Monday, 22 August 2011

The basic relationships in the Third Generation Activity Theory as Explained by Joanne Hardman.

The basic relationships, as discussed in Joanne's research, in the Activity Theory are outlined as:

  • Subject: The focus of the study - the teacher.
  • Mediating artefacts: the resources mobilised by the teacher. Tools are not neutral, and can be anything ranging from the blackboard or symbolic systems such as algorithms.
  • Object: Refers to the problem that the learner and teacher is working on. Engestrom refers to "problem space" or "raw material", that are moulded into outcomes with the help of tools and signs. Hardman emphasised the object as both material and deal. The actions of the teacher in the classroom gives a better idea as to what he/she is working on in the lesson (Hardman 2005).
  • Rules: Directives for behaviour - that is informed by policy.
  • Community: The member of the community that participates in the shared object. In this case the teacher and the learners.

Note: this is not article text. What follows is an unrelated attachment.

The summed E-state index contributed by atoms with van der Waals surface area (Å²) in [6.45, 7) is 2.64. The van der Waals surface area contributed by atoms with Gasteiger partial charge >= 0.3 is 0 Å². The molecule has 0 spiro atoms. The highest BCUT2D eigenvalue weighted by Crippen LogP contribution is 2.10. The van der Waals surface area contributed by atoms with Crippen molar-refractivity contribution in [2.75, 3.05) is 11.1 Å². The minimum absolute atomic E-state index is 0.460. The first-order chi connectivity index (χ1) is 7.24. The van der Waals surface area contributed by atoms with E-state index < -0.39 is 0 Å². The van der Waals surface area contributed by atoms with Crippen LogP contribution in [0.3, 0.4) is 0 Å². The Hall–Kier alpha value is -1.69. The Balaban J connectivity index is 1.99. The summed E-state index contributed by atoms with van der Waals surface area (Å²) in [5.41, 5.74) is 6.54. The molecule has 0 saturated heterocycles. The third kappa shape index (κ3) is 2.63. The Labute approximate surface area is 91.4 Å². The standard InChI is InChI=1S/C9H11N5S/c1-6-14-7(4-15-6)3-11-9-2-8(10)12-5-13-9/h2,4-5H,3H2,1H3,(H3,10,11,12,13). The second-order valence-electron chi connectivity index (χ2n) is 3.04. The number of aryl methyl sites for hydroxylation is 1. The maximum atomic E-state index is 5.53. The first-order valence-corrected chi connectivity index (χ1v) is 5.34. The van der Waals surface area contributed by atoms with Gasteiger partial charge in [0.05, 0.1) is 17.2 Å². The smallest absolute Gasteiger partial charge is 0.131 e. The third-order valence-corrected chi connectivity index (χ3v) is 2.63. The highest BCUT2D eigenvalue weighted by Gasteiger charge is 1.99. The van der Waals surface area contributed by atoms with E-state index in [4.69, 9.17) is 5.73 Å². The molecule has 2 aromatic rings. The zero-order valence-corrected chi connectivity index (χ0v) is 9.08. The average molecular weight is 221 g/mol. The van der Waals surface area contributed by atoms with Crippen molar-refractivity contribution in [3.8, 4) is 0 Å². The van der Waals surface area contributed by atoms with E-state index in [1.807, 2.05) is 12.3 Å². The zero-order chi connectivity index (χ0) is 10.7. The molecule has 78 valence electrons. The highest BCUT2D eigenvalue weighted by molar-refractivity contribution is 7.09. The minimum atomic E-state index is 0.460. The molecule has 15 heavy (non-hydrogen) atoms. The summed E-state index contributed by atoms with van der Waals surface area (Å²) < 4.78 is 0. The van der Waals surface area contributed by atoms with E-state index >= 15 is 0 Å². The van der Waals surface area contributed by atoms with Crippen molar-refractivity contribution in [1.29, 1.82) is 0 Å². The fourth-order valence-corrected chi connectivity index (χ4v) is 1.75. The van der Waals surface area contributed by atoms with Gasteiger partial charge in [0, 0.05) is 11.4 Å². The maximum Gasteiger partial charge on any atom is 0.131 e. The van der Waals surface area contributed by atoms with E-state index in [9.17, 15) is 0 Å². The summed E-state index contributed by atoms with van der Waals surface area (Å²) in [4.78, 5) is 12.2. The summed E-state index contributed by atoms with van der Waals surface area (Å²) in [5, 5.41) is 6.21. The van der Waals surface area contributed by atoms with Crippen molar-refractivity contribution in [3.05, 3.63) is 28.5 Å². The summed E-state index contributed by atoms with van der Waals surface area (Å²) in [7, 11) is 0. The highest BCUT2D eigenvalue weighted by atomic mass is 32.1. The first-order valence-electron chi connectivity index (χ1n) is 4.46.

• Division of labour: Reference is made to Horizontal and Vertical power relations in the class. The teacher traditionally taught the class. With the use of the computer one can shift the roles of the teacher and learners. Hardman suggests that learners function as teachers of other learners (Hardman 2005).
Hardman, J. 2005. An exploratory case study of computer use in a primary school mathematics classroom: New technology, new pedagogy? University of Cape Town. Perspectives in Education, Volume 23(4). December 2005.

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